Branding: where marketing meets design is a creative flirtation from which lasting business results are born. At least that’s as it should be. But are brands and their existential manifestation becoming dislocated from their commercial objectives?
Our research certainly suggests as much. 91% of key decision makers don’t primarily think of ‘brand’ as a financial construct. 44% think ‘marketing’ is what the customer sees.
Perhaps it shouldn’t be so surprising. We’re living in an era where our unhealthy obsession with aesthetics is winning out over ethics, noise is drowning out signal, and style is increasingly blindsiding substance.
But of what possible value can branding be to organisations if itisn’ta consumer-facing articulation of business strategy? If our only focus is onhow we look, we can wander down some very dark and dangerous paths.
It’s been said a million times before, but it bears repeating; a brand is not a logo. Neither is it some 60-page brand book about your brand’s essence, values, personality, spirit animal or favourite TikToker. Nor is it a brand key, a brand pyramid, a brand ever-decreasing-circle or a brand floating tesseract.
Yes, the craft of visual (and audio and vocal) identity is part of it, but how many weeks and months get eaten up in these small details whilst strategic brand planning is relegated to a three-day free-for-all from which the most noteworthy outcome is a photo op with the brand mascot?
How many conversations, articles, conference presentations and award ceremonies start and end with ‘look & feel’ rather than ‘profit & loss’.
It’s not that the visual identity of a brand isn’t important, but when 49% of marketers think the visual identity of a brand actuallyisthe brand, without any sense of the positioning or proposition to which it needs to be anchored, or the long-term process required to build it, we all need to cry foul.
And what of rebrands? How many of these facelifts are actually required?
Do you know how many times Coca-Cola has changed its logo since 1941? Bar a minor touch-up here and there it hasn’t; same logo since the days of Pearl Harbor. Pepsi by contrast has had an update every 6.66 years, the most famous one costing $1million, but which creator Peter Arnell later described as ‘bullshit’.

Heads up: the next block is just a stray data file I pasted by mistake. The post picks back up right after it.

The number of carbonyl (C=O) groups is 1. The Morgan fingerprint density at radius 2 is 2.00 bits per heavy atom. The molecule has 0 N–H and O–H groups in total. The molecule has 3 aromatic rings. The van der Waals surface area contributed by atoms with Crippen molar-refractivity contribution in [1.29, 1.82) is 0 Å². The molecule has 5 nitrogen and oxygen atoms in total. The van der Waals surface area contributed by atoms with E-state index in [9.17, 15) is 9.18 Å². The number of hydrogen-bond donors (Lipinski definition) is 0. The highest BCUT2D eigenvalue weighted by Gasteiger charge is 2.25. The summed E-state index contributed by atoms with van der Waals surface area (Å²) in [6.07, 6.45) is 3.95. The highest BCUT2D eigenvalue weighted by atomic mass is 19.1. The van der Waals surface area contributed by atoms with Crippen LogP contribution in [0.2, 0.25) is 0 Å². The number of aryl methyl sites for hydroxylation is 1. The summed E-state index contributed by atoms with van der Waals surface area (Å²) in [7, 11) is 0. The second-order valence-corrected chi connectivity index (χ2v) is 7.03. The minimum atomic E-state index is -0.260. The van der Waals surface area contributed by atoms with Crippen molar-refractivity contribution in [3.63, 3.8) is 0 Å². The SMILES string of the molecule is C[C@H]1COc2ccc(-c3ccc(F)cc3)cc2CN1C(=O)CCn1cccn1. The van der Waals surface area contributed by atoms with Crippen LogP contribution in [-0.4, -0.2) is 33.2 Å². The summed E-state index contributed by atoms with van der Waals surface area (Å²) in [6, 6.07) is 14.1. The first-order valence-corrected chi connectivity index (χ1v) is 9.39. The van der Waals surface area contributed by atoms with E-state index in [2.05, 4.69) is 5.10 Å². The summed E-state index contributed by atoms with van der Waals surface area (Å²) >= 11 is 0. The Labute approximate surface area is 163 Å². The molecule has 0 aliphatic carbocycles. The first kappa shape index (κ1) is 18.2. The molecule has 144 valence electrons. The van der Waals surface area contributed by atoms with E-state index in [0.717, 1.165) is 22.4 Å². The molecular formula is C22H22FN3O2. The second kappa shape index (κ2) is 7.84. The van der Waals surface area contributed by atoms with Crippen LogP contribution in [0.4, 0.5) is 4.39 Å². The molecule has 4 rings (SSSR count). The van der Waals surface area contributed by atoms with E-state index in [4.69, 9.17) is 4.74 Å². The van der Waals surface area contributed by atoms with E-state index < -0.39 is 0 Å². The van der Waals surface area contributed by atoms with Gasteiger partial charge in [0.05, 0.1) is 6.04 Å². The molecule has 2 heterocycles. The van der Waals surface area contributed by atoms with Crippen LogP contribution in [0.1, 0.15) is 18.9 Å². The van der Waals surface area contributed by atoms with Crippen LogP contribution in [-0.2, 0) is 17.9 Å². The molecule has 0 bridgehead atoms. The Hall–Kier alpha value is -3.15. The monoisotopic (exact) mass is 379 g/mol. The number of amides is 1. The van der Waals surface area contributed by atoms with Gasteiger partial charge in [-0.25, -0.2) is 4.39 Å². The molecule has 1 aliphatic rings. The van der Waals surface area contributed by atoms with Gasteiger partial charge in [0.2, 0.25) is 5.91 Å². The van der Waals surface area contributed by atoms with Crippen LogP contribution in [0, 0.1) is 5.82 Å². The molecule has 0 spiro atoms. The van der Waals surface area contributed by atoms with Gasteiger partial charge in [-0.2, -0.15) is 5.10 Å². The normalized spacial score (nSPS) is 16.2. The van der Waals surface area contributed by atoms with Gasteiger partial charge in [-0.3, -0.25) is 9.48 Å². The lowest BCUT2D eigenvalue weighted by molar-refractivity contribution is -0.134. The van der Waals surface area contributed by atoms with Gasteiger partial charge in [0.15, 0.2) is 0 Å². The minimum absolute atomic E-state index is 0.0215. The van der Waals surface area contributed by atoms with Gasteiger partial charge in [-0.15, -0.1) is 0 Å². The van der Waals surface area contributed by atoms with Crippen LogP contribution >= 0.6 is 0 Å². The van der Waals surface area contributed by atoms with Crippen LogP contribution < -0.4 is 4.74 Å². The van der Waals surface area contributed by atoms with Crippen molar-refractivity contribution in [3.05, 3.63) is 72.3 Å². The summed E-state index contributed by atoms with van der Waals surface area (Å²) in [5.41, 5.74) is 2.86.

Brand changes are not just expensive, they take up valuable marketing headspace, even for smaller companies. Anyone who has tried to get so much as a blog signed off on in a mid-sized business will be able to guess at how much of an elongated pain-fest an entire rebrand can be.
It isn’t that design isn’t crucial, but if a business is spending longer thinking about their typefaces than about their brand tracking something has gone horribly amiss.
A lack of strategy around branding can cost companies more than just their agency fees too. The poster child for what not to do remains Tropicana, who lost $20m in sales when changing their iconic straw/orange branding in favour of something that not even Aldi would rip off, and Aldi makes Nutoka (ANutellaknock-off).
The truth is that consumers aren’t spending nearly as long looking at us as we might think, and they’re definitely not scrutinising us to the extent we imagine. In fact, in many cases, they may not be paying us much attention at all. According to Havas Media’s latest Meaningful Brands report, people wouldn’t care less if 75% of brands disappeared altogether.
Benchmarking, beloved by management consultancies everywhere, used to be about commercial imperatives. Corporations would learn how other players had solved some of their category’s challenges and then use those shortcuts to create something even stronger for themselves.
But recently this ‘comparisonitis’ has crept into creativity.Too afraid to go outside the lines, marketers are becoming little more than fleshy photocopiers, producing executions with all the originality of sombre piano music in a 2020 ad campaign.
It’s easier to look like all the other brands in a category because blending in feels safe and comfortable, whereas standing out means being subject to the slings and arrows of subjective opinion, and we all know how savage that can be.
You only have to look at the spate of ‘minimalise & simplify’ work going on with iconic fashion house logos, or the booze brand assets below, to see how far into the swamp of sameness branding has sunk, and all the while the twin alligators of over-supply and under-demand patiently wait to perform their death rolls.